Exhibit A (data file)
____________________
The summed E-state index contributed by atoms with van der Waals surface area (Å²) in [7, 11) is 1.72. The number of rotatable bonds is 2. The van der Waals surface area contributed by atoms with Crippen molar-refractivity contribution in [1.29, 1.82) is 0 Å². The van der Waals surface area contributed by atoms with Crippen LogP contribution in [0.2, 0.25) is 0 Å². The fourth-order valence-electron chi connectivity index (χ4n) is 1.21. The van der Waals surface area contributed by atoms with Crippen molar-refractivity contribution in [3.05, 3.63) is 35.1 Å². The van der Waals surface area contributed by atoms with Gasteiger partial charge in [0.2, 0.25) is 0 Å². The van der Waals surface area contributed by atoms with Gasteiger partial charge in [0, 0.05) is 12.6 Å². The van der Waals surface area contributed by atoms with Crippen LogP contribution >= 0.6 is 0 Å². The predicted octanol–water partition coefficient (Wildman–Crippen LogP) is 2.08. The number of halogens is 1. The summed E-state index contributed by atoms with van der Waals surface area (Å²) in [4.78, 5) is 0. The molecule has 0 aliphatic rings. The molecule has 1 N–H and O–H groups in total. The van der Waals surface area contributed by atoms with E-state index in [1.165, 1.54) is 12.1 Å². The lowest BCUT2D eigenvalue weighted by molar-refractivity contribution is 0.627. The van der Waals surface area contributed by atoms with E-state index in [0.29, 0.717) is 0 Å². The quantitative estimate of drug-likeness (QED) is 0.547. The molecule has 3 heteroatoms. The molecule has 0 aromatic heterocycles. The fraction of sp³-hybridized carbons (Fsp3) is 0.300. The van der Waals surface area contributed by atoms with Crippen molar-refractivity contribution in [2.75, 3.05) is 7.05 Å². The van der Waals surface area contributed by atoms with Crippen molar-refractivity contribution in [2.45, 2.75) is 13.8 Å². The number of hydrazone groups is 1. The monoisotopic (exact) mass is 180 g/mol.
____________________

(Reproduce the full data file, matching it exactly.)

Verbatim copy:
The summed E-state index contributed by atoms with van der Waals surface area (Å²) in [7, 11) is 1.72. The number of rotatable bonds is 2. The van der Waals surface area contributed by atoms with Crippen molar-refractivity contribution in [1.29, 1.82) is 0 Å². The van der Waals surface area contributed by atoms with Crippen LogP contribution in [0.2, 0.25) is 0 Å². The fourth-order valence-electron chi connectivity index (χ4n) is 1.21. The van der Waals surface area contributed by atoms with Crippen molar-refractivity contribution in [3.05, 3.63) is 35.1 Å². The van der Waals surface area contributed by atoms with Gasteiger partial charge in [0.2, 0.25) is 0 Å². The van der Waals surface area contributed by atoms with Gasteiger partial charge in [0, 0.05) is 12.6 Å². The van der Waals surface area contributed by atoms with Crippen LogP contribution >= 0.6 is 0 Å². The predicted octanol–water partition coefficient (Wildman–Crippen LogP) is 2.08. The number of halogens is 1. The summed E-state index contributed by atoms with van der Waals surface area (Å²) in [4.78, 5) is 0. The molecule has 0 aliphatic rings. The molecule has 1 N–H and O–H groups in total. The van der Waals surface area contributed by atoms with E-state index in [1.165, 1.54) is 12.1 Å². The lowest BCUT2D eigenvalue weighted by molar-refractivity contribution is 0.627. The van der Waals surface area contributed by atoms with E-state index in [0.29, 0.717) is 0 Å². The quantitative estimate of drug-likeness (QED) is 0.547. The molecule has 3 heteroatoms. The molecule has 0 aromatic heterocycles. The fraction of sp³-hybridized carbons (Fsp3) is 0.300. The van der Waals surface area contributed by atoms with Crippen molar-refractivity contribution in [2.75, 3.05) is 7.05 Å². The van der Waals surface area contributed by atoms with Crippen molar-refractivity contribution in [2.45, 2.75) is 13.8 Å². The number of hydrazone groups is 1. The monoisotopic (exact) mass is 180 g/mol.